Some dogs have excessive reactions when they are in some situations: they are terrified and fear for their life. These dogs are defined as “reactive”: They do not feel safe and they react by showing aggressive behaviors to make the threatening person (or dog, or car, or etc.) go away or by running away. The typical fight or flight dilemma. When the dog is leashed, he can feel trapped and unable to run away, hence why dogs on leash are usually more reactive.
Most current reactivity problems come from a lack of socialisation. Socializing a dog is important so that he can learn that new things or situations are not dangerous and then be able to develop the right skills to adapt to any situation without feeling scared. Some periods are more critics for socialisation: Puppies and teenage dogs go through phases when they revaluate themselves, are more insecure and therefore more prone to fearful reactions.
Socialisation must happens throughout the dog’s life: one cannot expect a dog to accept strangers, human or canine, if he has not met any for a long time, even if he was well-socialised in his puppy years. Dogs also classify things as “known” or “unknown”. A dog can enjoy time with his doggy friends every day but become very fearful of unknown dogs. Socialisation is about developing skills to become trustful in new encounters.
So what can you do if your dog is already scared of something or someone? You need to develop a positive association with the presence of that thing or that someone.
For instance, if your dog is afraid of strangers, then you need him to feel as though the presence of unknown people bring good things to him. If your friends can help, then that is terrific, but you can also ask the help of “real” strangers as long as they are willing to cooperate by following your directions and keeping their distance when needed so that no accidents happen. At first, have the stranger stand, or even sit, but at least not moving, so that he be the least threatening to your dog, and then begin walking closely toward him with your dog on a leash. Reward your dog for not reacting and staying calm. As soon as you feel that your dog is uncomfortable, stop moving forward. Depending on how fearful your dog is, you might have to work on this for several sessions. Be patient, you will be able to get closer and closer, eventually. The level of difficulty can also increase gradually, for instance having the strangers walk or wear something weird.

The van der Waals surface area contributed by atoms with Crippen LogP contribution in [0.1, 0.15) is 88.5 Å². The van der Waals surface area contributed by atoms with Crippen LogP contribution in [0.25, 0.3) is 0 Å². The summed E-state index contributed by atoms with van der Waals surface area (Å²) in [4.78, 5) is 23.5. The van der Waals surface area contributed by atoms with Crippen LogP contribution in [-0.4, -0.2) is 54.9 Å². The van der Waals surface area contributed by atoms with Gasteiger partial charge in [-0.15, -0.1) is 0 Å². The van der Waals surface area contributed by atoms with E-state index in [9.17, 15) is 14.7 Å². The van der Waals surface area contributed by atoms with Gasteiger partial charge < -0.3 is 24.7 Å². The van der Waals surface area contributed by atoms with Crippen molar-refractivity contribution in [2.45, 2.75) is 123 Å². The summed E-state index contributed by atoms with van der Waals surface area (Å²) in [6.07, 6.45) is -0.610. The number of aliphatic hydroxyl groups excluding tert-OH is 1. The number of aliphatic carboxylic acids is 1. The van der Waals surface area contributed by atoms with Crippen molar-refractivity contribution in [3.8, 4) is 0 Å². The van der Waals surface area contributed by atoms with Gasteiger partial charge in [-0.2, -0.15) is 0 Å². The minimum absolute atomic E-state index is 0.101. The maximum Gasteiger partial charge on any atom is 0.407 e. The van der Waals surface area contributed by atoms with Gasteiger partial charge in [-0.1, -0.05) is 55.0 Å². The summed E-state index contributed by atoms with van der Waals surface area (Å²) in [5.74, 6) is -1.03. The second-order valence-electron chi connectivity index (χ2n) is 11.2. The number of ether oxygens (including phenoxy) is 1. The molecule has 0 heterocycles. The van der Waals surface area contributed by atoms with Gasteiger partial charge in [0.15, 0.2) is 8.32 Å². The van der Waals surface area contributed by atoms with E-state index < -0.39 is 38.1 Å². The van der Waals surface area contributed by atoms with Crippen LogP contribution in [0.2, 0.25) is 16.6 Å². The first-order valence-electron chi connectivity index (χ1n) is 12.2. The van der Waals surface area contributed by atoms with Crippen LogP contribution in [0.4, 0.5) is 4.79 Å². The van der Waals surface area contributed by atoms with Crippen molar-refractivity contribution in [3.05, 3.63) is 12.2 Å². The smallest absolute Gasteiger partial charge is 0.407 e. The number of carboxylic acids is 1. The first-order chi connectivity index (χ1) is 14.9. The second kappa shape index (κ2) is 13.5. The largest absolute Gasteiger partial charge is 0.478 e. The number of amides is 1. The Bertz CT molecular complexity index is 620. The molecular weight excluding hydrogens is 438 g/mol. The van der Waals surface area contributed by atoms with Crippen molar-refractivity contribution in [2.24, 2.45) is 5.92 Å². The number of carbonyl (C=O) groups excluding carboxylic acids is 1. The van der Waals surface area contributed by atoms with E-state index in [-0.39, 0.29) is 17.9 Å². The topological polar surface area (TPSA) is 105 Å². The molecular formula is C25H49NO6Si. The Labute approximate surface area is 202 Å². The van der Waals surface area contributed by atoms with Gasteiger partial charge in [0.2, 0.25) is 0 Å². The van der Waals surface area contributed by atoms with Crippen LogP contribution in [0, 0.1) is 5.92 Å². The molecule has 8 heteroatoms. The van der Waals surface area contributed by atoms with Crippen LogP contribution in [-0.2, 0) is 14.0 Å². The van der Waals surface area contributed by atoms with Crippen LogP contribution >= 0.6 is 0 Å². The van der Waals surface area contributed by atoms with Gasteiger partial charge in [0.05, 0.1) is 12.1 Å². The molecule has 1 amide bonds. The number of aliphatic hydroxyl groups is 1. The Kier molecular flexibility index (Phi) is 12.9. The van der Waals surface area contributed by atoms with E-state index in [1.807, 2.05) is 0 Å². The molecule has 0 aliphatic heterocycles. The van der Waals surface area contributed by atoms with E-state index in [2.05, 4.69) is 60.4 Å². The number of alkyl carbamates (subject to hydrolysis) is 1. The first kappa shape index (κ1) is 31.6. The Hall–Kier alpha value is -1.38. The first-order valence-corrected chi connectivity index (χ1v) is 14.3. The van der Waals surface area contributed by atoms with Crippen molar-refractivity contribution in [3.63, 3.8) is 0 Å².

Never move beyond your dog’s ability to cope with the stressful element. If you move too close and your dog begins to bark, then you are reinforcing the wrong behavior. If this happens, then move away from the threat and reward your dog once he resumes to his calmer self. The timing of the treat and reward is very important: You want to reward the action of not reacting and of staying calm, nothing else.
Once you have progressed, you might ask the strangers to throw good treats to your dog, and eventually to even hand them to him. Your dog will eventually link the presence of strangers with very good thing happening to him, instead of fearing for his safety.
Remember that dogs are not good at generalising. If you have only practiced with women, don’t assume your dog is not still scared of men. Also, a person holding an umbrella can be terrifying for a dog that has never seen such an accessory! You want to practice all kind of different situations in a control setting with your dog so that he becomes more trustful.
The same technique can be used with dogs that are afraid of other dogs. Here too you will want to control the level of difficulty, for instance by picking a small and very calm dog over a bigger one in the first sessions. If your dog is afraid of cars or bicycles, then begin with unmoving objects before progressing to fast-moving and loud vehicles!
You attitude is also very important. If you are nervous, your dog will feel it and perceive it as a good reason to feel nervous himself. To calm your dog, you need to be calm! Also, don’t be impatient and angry at your dog for reacting to something. If you begin screaming at him when he barks at another dog, you are only feeding his anxiety by giving him good reasons to be aggressive toward the threat (“not only am I scared of this dog, but his presence makes my owner very angry and mean to me, hence I need to make it go away FAST” *BARK, BARK, BARK*). On days when you do not feel patient and calm enough, it is better to just skip those training sessions.
You are the person your dog must turn to for reassurance and guidance. By being calm and controlling the environment for him, you are developing his trust toward yourself and enriching your relationship. Also, by making sure he experiences only positive meetings in these controlled setting, you are helping your dog build his confidence toward himself and the world in general. And as you can imagine, this is something that a fearful dog needs more than anything!